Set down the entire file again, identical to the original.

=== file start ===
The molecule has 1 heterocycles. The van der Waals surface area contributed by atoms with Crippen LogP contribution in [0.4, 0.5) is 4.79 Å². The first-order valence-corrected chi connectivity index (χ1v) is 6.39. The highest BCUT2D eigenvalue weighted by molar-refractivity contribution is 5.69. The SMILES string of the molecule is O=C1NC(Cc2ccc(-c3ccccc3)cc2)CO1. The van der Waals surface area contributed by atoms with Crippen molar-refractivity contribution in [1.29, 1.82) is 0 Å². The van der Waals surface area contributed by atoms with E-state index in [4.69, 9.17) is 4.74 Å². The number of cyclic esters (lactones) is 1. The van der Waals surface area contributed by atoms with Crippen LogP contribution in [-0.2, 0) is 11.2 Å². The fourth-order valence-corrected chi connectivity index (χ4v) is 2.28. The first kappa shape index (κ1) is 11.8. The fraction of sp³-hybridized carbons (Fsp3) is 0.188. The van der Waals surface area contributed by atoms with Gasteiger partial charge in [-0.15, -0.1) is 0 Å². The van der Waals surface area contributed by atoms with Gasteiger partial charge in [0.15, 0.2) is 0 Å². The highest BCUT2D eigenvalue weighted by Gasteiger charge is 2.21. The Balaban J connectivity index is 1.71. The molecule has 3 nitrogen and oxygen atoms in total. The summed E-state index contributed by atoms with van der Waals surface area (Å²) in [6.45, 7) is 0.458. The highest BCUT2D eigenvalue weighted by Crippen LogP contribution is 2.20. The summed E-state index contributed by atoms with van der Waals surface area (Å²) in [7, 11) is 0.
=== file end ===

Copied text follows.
The molecule has 1 heterocycles. The van der Waals surface area contributed by atoms with Crippen LogP contribution in [0.4, 0.5) is 4.79 Å². The first-order valence-corrected chi connectivity index (χ1v) is 6.39. The highest BCUT2D eigenvalue weighted by molar-refractivity contribution is 5.69. The SMILES string of the molecule is O=C1NC(Cc2ccc(-c3ccccc3)cc2)CO1. The van der Waals surface area contributed by atoms with Crippen molar-refractivity contribution in [1.29, 1.82) is 0 Å². The van der Waals surface area contributed by atoms with E-state index in [4.69, 9.17) is 4.74 Å². The number of cyclic esters (lactones) is 1. The van der Waals surface area contributed by atoms with Crippen LogP contribution in [-0.2, 0) is 11.2 Å². The fourth-order valence-corrected chi connectivity index (χ4v) is 2.28. The first kappa shape index (κ1) is 11.8. The fraction of sp³-hybridized carbons (Fsp3) is 0.188. The van der Waals surface area contributed by atoms with Gasteiger partial charge in [-0.15, -0.1) is 0 Å². The van der Waals surface area contributed by atoms with Gasteiger partial charge in [0.15, 0.2) is 0 Å². The highest BCUT2D eigenvalue weighted by Gasteiger charge is 2.21. The Balaban J connectivity index is 1.71. The molecule has 3 nitrogen and oxygen atoms in total. The summed E-state index contributed by atoms with van der Waals surface area (Å²) in [6.45, 7) is 0.458. The highest BCUT2D eigenvalue weighted by Crippen LogP contribution is 2.20. The summed E-state index contributed by atoms with van der Waals surface area (Å²) in [7, 11) is 0.